Clear Lake baby born with rare tumor equal her size at birth
by Marianne Morf
Jaime Colsrud says she hardly knows what to say when people compliment the beautiful, smiling baby she’s holding.
“They’ll say how big she is, and how pretty she is,” said Jaime. “It’s hard to even think back to the little baby with a tumor as big as she was.”
At a healthy 12-pounds today, no one could guess that four-month-old Brileigh Colsrud was born two-months premature-- or that she was born with a tumor equal to her three-pound, two ounce size at birth.
“The doctors and nurses called her a tiny fighter,” said Jaime, who is now at home with Brileigh and her husband, Brian. “She overcame a lot.”
In fact, all of the Colsruds have overcome some long odds, starting with the diagnosis of Brileigh’s rare condition.
Nineteen-weeks into her pregnancy, Jaime was at a routine check-up with Dr. Daniel Gabrielson, of the Gabrielson Clinic in Clear Lake. While conducting an ultrasound, he spotted what he suspected was a tiny tumor on the fetus.
“He had seen something like it one time during his residency and he knew what it was. He referred me to the Perinatal Center of Iowa in Des Moines,” said Jaime.
Dr. Gabrielson was right. Des Moines doctors confirmed his suspicion that the tumor was a condition known as a Sacrococcygeal Teratoma (SCT). Jaime noted that even the team of doctors at the specialized Des Moines hospital had very limited experience with SCT. Only one doctor had seen the condition before-- and that had been 20 years earlier. Sensing Jaime’s hesitancy about continuing her care in Des Moines, Dr. Gabrielson helped her research other options.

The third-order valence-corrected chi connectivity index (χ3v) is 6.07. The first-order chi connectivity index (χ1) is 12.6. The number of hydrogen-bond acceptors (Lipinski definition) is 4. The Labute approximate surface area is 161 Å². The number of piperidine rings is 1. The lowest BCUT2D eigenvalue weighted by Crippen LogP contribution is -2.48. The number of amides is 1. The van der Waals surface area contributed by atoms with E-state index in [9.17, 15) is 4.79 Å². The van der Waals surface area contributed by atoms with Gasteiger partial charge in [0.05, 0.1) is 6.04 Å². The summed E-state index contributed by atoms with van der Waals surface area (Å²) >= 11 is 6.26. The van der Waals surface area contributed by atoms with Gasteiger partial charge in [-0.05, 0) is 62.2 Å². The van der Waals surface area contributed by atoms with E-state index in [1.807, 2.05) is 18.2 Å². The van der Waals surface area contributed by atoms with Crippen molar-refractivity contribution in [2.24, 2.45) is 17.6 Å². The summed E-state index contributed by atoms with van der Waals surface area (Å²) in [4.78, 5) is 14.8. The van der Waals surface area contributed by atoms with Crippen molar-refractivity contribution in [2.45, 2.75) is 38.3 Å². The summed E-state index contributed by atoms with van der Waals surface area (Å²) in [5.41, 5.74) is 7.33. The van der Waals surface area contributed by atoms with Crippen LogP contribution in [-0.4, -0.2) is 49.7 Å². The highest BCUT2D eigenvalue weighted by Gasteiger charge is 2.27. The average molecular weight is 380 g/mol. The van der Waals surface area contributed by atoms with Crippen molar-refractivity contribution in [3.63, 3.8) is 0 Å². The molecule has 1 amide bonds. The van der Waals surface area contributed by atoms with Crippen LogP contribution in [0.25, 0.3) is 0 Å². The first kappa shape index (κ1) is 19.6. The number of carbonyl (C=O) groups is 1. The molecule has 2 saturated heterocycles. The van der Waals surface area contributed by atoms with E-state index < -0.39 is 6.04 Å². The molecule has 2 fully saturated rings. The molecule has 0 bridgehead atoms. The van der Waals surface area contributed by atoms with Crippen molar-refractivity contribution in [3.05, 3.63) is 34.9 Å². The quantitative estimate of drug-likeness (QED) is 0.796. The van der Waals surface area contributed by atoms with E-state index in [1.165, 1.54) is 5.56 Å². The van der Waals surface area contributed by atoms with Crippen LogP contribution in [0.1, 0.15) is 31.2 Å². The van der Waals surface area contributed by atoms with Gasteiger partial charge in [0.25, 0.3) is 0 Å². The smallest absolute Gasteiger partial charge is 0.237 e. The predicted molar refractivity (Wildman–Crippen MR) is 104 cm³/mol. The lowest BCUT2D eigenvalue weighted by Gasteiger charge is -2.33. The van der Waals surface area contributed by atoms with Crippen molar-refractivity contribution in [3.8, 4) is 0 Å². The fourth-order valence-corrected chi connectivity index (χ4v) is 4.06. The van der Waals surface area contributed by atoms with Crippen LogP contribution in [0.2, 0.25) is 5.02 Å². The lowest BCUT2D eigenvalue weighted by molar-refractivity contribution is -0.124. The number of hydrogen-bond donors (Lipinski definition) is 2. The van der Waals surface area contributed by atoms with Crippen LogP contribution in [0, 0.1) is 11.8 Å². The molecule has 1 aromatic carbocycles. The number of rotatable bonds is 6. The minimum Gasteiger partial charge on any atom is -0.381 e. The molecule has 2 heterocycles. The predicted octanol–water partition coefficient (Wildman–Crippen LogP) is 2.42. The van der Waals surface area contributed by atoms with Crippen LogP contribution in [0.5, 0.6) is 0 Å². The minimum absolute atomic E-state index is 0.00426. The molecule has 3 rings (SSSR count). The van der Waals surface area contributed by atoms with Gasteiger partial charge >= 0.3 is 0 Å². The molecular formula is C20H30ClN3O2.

The Fetal Center at the Texas Children’s Hospital in Houston, Texas, provided the reassurance the Colsruds were looking for.
“I looked at the hospital on-line and quickly discovered they were one of only a few Fetal Centers with extensive experience with SCT,” said Jaime.
Oluyinka O. Olutoye, M.D., co-director of the Texas Children’s Fetal Center - Texas Children’s Hospital met with Jaime and quickly put her at ease with his professionalism and knowledge. The doctor described SCT as a large mass growing from Brileigh’s tailbone. And although just one in about 35,000 babies develop the condition, Dr. Olutoye was familiar with SCT and was very capable of monitoring the tumor’s growth and its effect on the baby and mother.
“It’s basically a case of stem-cells going haywire,” explained Dr. Olutoye. Huge blood vessels in the tumor can put tremendous strain on the baby’s heart. Approximately one-half do not survive, he said.
Thanks to early diagnosis and the team at Texas Children’s Fetal Center, Brileigh was a success story.
“Excellent physicians in Iowa picked it up at 20 weeks, which was very beneficial,” said Dr. Olutoye. “When Jaime came down for evaluation - Read More Via e-Edition